Your 2021 financial cheat sheet

By Opinion Time of article published Jan 21, 2021

Share this article:

By Johann Rossouw

To say that 2020 was a turbulent year would be an understatement. Bad news came from all sides - the year started with wildfires in Australia and threats of a war between Iran and the US and ended with a US Presidential Election and the UK officially leaving the EU. 2020 will, however, be remembered for the Covid-19 pandemic which has wreaked havoc globally.

At the time of writing this, South Africa is in the midst of a second wave of infections with more restrictions and lockdowns looming. The novel coronavirus has not only infected millions globally but forced many economies to shut down – leading to a large increase in unemployment. With vaccines being approved, there is a bit of light at the end of the tunnel, but 2021 will most likely be another difficult and turbulent year.

In times like these, there are a couple of things we can do to ensure our financial affairs are in order.

Make sure you have a Will in place and that this reflects your wishes accurately

A Will is likely the most important document you will sign in your lifetime. Effectively, a will is a document that sets out how your assets should be distributed upon your death. Should you die without a Will in place, the Intestate Succession Act (Act 81 of 1987) will determine who the beneficiaries of your estate should be. This means you will forfeit the privilege of deciding who inherits your estate.

Dying without a Will and clear guidelines as to how your estate should be distributed will add unnecessary stress to your distraught family members. Drawing up a Will is therefore a kindness to those you leave behind.

Try to settle any ‘Bad Debt’

‘Good debt’ is defined as money owed for things that can help build wealth and increase our net worth over time. Examples of good debt include home loans and student loans. ‘Bad debt’, on the other hand, refers to debt that does little to improve your financial position – in fact the opposite, as you are paying interest on interest. Examples of bad debt are credit cards, clothing accounts, micro-loans, and pay day loans.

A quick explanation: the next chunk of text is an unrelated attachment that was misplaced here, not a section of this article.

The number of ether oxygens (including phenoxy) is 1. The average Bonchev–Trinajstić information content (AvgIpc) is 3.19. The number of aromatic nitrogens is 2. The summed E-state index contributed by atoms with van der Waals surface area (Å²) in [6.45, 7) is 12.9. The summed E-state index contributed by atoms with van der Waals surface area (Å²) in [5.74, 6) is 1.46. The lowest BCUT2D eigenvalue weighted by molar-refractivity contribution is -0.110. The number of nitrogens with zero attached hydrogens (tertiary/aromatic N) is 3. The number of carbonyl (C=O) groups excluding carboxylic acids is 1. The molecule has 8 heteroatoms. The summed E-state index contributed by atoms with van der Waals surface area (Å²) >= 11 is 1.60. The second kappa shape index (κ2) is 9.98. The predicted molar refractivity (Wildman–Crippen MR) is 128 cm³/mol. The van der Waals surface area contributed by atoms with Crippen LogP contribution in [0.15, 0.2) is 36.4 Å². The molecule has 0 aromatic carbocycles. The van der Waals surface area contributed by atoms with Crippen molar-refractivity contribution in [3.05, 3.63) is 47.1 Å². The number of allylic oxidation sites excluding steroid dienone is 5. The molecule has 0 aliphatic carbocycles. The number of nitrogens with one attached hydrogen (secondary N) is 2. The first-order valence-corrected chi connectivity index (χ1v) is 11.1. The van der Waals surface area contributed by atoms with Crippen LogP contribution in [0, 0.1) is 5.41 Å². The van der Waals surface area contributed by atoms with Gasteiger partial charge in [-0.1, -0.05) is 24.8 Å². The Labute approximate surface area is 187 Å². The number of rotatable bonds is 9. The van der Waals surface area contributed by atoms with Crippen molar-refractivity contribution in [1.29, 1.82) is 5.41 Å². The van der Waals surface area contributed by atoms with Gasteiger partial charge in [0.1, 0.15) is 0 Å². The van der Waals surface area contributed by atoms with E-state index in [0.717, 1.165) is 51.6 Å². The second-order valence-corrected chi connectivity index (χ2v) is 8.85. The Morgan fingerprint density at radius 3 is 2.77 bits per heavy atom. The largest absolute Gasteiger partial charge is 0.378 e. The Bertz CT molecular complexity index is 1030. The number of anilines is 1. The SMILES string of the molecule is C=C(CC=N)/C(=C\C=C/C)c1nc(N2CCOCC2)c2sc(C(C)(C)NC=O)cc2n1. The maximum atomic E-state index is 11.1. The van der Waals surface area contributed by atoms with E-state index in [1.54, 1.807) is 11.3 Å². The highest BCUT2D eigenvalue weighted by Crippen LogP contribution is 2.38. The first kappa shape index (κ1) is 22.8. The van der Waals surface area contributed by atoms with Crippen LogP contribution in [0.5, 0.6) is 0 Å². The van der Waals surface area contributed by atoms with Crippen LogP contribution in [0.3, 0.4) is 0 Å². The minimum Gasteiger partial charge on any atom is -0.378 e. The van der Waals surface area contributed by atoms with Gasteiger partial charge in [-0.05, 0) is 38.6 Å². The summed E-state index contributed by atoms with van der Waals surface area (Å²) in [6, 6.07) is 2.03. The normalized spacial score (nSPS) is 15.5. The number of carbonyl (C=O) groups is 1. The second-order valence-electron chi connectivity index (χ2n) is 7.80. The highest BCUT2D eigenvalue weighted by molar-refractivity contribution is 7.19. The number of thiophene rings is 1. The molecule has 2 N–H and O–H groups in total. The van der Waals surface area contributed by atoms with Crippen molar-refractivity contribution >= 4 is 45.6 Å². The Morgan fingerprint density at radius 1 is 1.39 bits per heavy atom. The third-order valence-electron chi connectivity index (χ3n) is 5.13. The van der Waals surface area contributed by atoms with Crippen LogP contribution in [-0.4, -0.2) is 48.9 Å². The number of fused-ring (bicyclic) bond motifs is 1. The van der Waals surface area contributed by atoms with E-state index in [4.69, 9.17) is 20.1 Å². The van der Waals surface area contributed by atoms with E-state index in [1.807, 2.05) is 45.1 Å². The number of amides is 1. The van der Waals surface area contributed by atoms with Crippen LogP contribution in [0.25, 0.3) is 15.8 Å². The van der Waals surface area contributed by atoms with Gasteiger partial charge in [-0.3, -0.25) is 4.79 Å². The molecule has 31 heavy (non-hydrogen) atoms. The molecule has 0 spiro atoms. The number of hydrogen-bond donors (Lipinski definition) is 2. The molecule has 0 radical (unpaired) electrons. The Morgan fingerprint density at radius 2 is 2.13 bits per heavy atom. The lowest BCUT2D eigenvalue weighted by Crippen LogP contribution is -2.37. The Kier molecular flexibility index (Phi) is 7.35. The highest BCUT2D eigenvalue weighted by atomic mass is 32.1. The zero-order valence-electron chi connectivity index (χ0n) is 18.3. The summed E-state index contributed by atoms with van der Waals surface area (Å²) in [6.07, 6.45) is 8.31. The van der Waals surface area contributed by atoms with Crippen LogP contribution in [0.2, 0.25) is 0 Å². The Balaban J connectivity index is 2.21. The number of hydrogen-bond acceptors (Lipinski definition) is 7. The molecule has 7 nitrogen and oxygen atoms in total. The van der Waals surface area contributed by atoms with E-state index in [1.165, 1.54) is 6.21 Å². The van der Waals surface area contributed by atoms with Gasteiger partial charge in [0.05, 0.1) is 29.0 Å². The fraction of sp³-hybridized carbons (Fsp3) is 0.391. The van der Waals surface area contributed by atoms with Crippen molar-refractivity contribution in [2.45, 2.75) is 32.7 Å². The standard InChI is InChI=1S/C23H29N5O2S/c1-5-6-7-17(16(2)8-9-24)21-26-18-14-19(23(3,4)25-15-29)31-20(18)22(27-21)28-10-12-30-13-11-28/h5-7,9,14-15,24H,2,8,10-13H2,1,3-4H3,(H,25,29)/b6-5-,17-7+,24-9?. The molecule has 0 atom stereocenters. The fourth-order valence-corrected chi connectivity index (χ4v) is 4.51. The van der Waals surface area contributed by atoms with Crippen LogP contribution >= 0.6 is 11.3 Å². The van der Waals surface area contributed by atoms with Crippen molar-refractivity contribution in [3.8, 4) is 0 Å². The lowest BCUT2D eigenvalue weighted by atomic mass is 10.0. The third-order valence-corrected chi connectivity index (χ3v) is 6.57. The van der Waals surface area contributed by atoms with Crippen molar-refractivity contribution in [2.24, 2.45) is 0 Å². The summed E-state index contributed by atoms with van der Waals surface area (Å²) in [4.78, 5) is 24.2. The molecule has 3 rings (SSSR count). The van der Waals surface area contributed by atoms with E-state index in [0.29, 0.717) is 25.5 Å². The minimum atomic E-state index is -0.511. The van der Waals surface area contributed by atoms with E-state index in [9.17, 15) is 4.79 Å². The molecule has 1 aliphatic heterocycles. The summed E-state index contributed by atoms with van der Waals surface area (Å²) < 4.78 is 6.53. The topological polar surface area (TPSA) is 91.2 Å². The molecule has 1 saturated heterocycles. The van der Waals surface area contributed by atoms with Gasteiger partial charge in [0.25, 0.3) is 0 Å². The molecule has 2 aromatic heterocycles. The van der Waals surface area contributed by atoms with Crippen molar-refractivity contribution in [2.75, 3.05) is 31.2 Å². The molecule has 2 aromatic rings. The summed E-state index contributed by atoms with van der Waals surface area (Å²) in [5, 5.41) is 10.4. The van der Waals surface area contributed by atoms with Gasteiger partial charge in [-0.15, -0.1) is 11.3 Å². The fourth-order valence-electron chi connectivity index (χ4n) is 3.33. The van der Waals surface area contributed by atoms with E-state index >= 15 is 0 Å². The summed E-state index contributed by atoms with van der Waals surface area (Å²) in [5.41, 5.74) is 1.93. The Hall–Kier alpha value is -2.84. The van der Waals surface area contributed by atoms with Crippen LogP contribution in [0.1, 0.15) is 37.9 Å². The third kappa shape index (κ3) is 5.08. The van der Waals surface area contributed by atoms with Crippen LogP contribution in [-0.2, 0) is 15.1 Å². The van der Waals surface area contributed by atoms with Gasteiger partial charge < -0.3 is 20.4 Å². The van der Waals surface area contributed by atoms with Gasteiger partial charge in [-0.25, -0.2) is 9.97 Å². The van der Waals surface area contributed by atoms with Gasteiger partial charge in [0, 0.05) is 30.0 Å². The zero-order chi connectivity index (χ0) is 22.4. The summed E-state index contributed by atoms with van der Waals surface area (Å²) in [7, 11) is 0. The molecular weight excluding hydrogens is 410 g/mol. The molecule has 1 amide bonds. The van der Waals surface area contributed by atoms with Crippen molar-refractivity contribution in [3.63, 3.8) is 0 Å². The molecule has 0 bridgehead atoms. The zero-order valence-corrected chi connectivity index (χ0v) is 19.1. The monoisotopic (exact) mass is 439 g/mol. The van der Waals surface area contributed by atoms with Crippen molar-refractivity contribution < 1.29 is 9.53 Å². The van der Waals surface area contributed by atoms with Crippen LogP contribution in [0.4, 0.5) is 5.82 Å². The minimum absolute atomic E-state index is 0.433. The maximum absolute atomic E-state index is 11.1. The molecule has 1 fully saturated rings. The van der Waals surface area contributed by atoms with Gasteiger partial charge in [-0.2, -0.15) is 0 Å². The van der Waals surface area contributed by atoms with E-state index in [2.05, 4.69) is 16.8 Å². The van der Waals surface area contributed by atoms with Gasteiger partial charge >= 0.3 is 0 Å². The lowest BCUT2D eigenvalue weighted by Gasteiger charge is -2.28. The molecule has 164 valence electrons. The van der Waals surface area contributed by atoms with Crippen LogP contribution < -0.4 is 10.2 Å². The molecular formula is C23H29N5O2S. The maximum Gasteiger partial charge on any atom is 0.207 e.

Use any surplus funds you might have to settle your bad debts as soon as possible – starting with the debt that has the highest interest rate. Avoid falling into the debt trap of purchasing stuff you don’t need with money you do not have.

Make sure your assets are protected

Insurance is an age-old concept where you enter into a contract with an insurer. The insurer will protect you against losses you might suffer due to certain defined events. There are many different types of insurance e.g., medical, life, disability, home contents and vehicle.

Insurance is a bit of a grudge purchase. If you never need to claim, it can feel like you are throwing money away. However, certain events like a serious illness or a car accident, can be financially debilitating without insurance. What it does, is offer peace of mind for a small monthly premium.

Build up an emergency fund

An emergency fund is a safety net used to cover any unexpected financial expenses. The main goal of an emergency fund is to avoid going in to bad debt.. Generally, financial planners recommend saving three to six months’ expenses in an accessible, low-risk, interest bearing account. COVID-19 has only emphasised the importance of having an emergency fund in place.

Invest for the long-term

Having covered the most pressing needs in steps one to four above,, you can now look to start building up your portfolio. There is a myriad of investment options available for the average investor in South Africa. To ensure you understand the options available to you and make use of the most appropriate investment vehicles and funds, it is advisable to consult a Certified Financial Planner. Important factors to take into consideration when deciding between financial planners are the following:

  • The qualifications and relevant experience of the adviser
  • How the adviser will be remunerated
  • Whether the adviser is independent or a tied-agent
  • Ask a lot of questions and be sure you are 100% comfortable with the advice being offered before making a final decision.

Johann Rossouw is a financial planner at Fiscal shares guidelines to financial independence at Fiscal Private Client Services.


Share this article:

Related Articles